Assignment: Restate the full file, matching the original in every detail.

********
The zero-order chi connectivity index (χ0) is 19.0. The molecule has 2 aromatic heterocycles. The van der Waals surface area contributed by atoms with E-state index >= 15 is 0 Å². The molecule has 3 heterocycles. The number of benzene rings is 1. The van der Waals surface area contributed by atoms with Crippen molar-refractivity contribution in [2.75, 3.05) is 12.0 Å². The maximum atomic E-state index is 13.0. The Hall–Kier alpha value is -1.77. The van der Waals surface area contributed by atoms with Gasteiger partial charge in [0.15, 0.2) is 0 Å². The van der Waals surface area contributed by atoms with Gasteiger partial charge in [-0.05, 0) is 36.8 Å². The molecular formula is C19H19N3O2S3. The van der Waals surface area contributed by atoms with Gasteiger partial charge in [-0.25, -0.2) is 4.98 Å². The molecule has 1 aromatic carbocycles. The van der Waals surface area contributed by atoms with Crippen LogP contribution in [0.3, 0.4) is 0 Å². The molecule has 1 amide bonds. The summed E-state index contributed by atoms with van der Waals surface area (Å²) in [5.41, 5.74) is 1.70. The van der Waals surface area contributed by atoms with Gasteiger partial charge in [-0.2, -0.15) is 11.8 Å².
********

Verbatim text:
The zero-order chi connectivity index (χ0) is 19.0. The molecule has 2 aromatic heterocycles. The van der Waals surface area contributed by atoms with E-state index >= 15 is 0 Å². The molecule has 3 heterocycles. The number of benzene rings is 1. The van der Waals surface area contributed by atoms with Crippen molar-refractivity contribution in [2.75, 3.05) is 12.0 Å². The maximum atomic E-state index is 13.0. The Hall–Kier alpha value is -1.77. The van der Waals surface area contributed by atoms with Gasteiger partial charge in [0.15, 0.2) is 0 Å². The van der Waals surface area contributed by atoms with Gasteiger partial charge in [-0.05, 0) is 36.8 Å². The molecular formula is C19H19N3O2S3. The van der Waals surface area contributed by atoms with Gasteiger partial charge in [-0.25, -0.2) is 4.98 Å². The molecule has 1 aromatic carbocycles. The van der Waals surface area contributed by atoms with Crippen LogP contribution in [0.3, 0.4) is 0 Å². The molecule has 1 amide bonds. The summed E-state index contributed by atoms with van der Waals surface area (Å²) in [5.41, 5.74) is 1.70. The van der Waals surface area contributed by atoms with Gasteiger partial charge in [-0.2, -0.15) is 11.8 Å².